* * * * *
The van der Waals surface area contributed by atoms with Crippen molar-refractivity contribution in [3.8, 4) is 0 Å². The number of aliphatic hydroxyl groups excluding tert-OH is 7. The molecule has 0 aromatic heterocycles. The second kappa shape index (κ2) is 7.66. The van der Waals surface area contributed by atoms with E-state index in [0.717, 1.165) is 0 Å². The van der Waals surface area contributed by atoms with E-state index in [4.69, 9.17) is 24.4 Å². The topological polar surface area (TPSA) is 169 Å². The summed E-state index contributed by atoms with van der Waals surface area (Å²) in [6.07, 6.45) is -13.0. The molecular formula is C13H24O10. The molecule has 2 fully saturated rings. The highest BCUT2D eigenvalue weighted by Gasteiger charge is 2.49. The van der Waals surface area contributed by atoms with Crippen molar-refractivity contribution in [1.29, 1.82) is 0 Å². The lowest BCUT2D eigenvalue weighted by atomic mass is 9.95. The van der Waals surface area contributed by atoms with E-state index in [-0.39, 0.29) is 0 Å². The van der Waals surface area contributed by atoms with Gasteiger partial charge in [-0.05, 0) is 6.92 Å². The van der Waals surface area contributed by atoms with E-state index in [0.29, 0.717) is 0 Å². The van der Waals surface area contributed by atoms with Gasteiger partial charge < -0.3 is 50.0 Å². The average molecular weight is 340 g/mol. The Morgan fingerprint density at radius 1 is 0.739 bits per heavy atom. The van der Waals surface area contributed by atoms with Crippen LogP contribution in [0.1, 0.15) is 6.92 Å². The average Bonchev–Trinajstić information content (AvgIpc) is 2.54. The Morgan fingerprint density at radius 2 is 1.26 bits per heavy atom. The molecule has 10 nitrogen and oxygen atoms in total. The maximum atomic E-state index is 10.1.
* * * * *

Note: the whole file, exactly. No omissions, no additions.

The van der Waals surface area contributed by atoms with Crippen molar-refractivity contribution in [3.8, 4) is 0 Å². The number of aliphatic hydroxyl groups excluding tert-OH is 7. The molecule has 0 aromatic heterocycles. The second kappa shape index (κ2) is 7.66. The van der Waals surface area contributed by atoms with E-state index in [0.717, 1.165) is 0 Å². The van der Waals surface area contributed by atoms with E-state index in [4.69, 9.17) is 24.4 Å². The topological polar surface area (TPSA) is 169 Å². The summed E-state index contributed by atoms with van der Waals surface area (Å²) in [6.07, 6.45) is -13.0. The molecular formula is C13H24O10. The molecule has 2 fully saturated rings. The highest BCUT2D eigenvalue weighted by Gasteiger charge is 2.49. The van der Waals surface area contributed by atoms with Crippen molar-refractivity contribution in [1.29, 1.82) is 0 Å². The lowest BCUT2D eigenvalue weighted by atomic mass is 9.95. The van der Waals surface area contributed by atoms with E-state index in [-0.39, 0.29) is 0 Å². The van der Waals surface area contributed by atoms with Gasteiger partial charge in [-0.05, 0) is 6.92 Å². The van der Waals surface area contributed by atoms with E-state index in [0.29, 0.717) is 0 Å². The van der Waals surface area contributed by atoms with Gasteiger partial charge < -0.3 is 50.0 Å². The average molecular weight is 340 g/mol. The Morgan fingerprint density at radius 1 is 0.739 bits per heavy atom. The van der Waals surface area contributed by atoms with Crippen LogP contribution in [0.1, 0.15) is 6.92 Å². The average Bonchev–Trinajstić information content (AvgIpc) is 2.54. The Morgan fingerprint density at radius 2 is 1.26 bits per heavy atom. The molecule has 10 nitrogen and oxygen atoms in total. The maximum atomic E-state index is 10.1.